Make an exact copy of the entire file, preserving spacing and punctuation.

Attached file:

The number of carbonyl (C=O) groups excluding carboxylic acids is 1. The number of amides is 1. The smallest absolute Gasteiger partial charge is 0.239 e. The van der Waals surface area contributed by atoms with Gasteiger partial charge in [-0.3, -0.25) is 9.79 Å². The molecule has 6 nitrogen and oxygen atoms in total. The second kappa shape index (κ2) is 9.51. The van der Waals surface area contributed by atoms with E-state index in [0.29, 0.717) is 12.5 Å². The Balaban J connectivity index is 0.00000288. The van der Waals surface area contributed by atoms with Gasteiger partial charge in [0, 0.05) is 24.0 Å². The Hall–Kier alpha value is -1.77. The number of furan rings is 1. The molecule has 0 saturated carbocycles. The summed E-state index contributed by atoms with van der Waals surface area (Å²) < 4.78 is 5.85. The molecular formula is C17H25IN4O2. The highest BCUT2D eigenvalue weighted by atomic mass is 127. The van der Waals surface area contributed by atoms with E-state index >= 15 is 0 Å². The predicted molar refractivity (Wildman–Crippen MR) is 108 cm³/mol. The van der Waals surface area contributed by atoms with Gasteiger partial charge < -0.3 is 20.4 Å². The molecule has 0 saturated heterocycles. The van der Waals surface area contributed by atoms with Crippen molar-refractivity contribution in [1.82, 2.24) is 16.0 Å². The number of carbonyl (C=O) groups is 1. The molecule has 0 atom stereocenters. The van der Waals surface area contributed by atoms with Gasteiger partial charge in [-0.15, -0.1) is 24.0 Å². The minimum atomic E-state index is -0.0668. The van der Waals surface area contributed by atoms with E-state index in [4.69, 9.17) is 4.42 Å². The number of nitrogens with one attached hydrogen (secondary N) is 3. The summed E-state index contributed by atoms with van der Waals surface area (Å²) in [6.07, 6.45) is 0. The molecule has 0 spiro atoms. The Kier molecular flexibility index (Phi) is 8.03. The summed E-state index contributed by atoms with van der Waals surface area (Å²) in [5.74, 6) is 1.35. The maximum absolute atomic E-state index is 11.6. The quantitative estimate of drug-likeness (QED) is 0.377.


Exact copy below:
The number of carbonyl (C=O) groups excluding carboxylic acids is 1. The number of amides is 1. The smallest absolute Gasteiger partial charge is 0.239 e. The van der Waals surface area contributed by atoms with Gasteiger partial charge in [-0.3, -0.25) is 9.79 Å². The molecule has 6 nitrogen and oxygen atoms in total. The second kappa shape index (κ2) is 9.51. The van der Waals surface area contributed by atoms with E-state index in [0.29, 0.717) is 12.5 Å². The Balaban J connectivity index is 0.00000288. The van der Waals surface area contributed by atoms with Gasteiger partial charge in [0, 0.05) is 24.0 Å². The Hall–Kier alpha value is -1.77. The number of furan rings is 1. The molecule has 0 saturated carbocycles. The summed E-state index contributed by atoms with van der Waals surface area (Å²) < 4.78 is 5.85. The molecular formula is C17H25IN4O2. The highest BCUT2D eigenvalue weighted by atomic mass is 127. The van der Waals surface area contributed by atoms with E-state index >= 15 is 0 Å². The predicted molar refractivity (Wildman–Crippen MR) is 108 cm³/mol. The van der Waals surface area contributed by atoms with Gasteiger partial charge < -0.3 is 20.4 Å². The molecule has 0 saturated heterocycles. The van der Waals surface area contributed by atoms with Crippen molar-refractivity contribution in [1.82, 2.24) is 16.0 Å². The number of carbonyl (C=O) groups is 1. The molecule has 0 atom stereocenters. The van der Waals surface area contributed by atoms with Gasteiger partial charge in [-0.15, -0.1) is 24.0 Å². The minimum atomic E-state index is -0.0668. The van der Waals surface area contributed by atoms with E-state index in [4.69, 9.17) is 4.42 Å². The number of nitrogens with one attached hydrogen (secondary N) is 3. The summed E-state index contributed by atoms with van der Waals surface area (Å²) in [6.07, 6.45) is 0. The molecule has 0 spiro atoms. The Kier molecular flexibility index (Phi) is 8.03. The summed E-state index contributed by atoms with van der Waals surface area (Å²) in [5.74, 6) is 1.35. The maximum absolute atomic E-state index is 11.6. The quantitative estimate of drug-likeness (QED) is 0.377.